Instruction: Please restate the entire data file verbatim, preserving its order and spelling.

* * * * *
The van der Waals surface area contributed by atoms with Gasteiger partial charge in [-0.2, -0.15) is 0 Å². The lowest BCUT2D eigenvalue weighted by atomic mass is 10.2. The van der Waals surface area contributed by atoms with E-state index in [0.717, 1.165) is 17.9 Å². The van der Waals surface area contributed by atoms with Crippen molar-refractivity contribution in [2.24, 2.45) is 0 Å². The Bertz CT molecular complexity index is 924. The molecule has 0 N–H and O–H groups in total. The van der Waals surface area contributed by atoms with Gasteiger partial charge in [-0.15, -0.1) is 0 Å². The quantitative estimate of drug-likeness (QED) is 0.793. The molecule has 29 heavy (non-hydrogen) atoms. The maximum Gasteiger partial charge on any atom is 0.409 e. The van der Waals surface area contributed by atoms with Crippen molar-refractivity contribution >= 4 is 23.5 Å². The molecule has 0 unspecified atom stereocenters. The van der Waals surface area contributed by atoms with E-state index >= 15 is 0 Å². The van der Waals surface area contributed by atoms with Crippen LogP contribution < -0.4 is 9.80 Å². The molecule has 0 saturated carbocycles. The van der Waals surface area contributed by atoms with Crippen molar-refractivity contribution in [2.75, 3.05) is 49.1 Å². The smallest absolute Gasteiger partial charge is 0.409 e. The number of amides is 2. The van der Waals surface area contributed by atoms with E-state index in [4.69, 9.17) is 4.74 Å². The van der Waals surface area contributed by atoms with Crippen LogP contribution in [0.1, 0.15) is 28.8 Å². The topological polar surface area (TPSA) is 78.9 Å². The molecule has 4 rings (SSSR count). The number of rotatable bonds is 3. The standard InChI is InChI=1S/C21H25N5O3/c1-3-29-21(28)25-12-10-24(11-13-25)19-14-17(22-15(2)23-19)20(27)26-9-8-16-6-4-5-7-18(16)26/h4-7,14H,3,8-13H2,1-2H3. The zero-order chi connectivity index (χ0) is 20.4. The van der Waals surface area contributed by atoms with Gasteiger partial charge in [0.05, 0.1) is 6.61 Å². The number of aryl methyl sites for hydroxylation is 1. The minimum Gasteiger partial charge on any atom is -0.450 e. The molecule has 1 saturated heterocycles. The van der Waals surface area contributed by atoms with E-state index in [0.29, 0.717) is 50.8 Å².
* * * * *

The van der Waals surface area contributed by atoms with Gasteiger partial charge in [-0.2, -0.15) is 0 Å². The lowest BCUT2D eigenvalue weighted by atomic mass is 10.2. The van der Waals surface area contributed by atoms with E-state index in [0.717, 1.165) is 17.9 Å². The van der Waals surface area contributed by atoms with Crippen molar-refractivity contribution in [2.24, 2.45) is 0 Å². The Bertz CT molecular complexity index is 924. The molecule has 0 N–H and O–H groups in total. The van der Waals surface area contributed by atoms with Gasteiger partial charge in [-0.15, -0.1) is 0 Å². The quantitative estimate of drug-likeness (QED) is 0.793. The molecule has 29 heavy (non-hydrogen) atoms. The maximum Gasteiger partial charge on any atom is 0.409 e. The van der Waals surface area contributed by atoms with Crippen molar-refractivity contribution >= 4 is 23.5 Å². The molecule has 0 unspecified atom stereocenters. The van der Waals surface area contributed by atoms with E-state index >= 15 is 0 Å². The van der Waals surface area contributed by atoms with Crippen LogP contribution < -0.4 is 9.80 Å². The molecule has 0 saturated carbocycles. The van der Waals surface area contributed by atoms with Crippen molar-refractivity contribution in [2.75, 3.05) is 49.1 Å². The smallest absolute Gasteiger partial charge is 0.409 e. The number of amides is 2. The van der Waals surface area contributed by atoms with E-state index in [4.69, 9.17) is 4.74 Å². The van der Waals surface area contributed by atoms with Crippen LogP contribution in [0.1, 0.15) is 28.8 Å². The topological polar surface area (TPSA) is 78.9 Å². The molecule has 4 rings (SSSR count). The number of rotatable bonds is 3. The standard InChI is InChI=1S/C21H25N5O3/c1-3-29-21(28)25-12-10-24(11-13-25)19-14-17(22-15(2)23-19)20(27)26-9-8-16-6-4-5-7-18(16)26/h4-7,14H,3,8-13H2,1-2H3. The zero-order chi connectivity index (χ0) is 20.4. The van der Waals surface area contributed by atoms with Gasteiger partial charge in [0.05, 0.1) is 6.61 Å². The number of aryl methyl sites for hydroxylation is 1. The minimum Gasteiger partial charge on any atom is -0.450 e. The molecule has 1 saturated heterocycles. The van der Waals surface area contributed by atoms with E-state index in [0.29, 0.717) is 50.8 Å².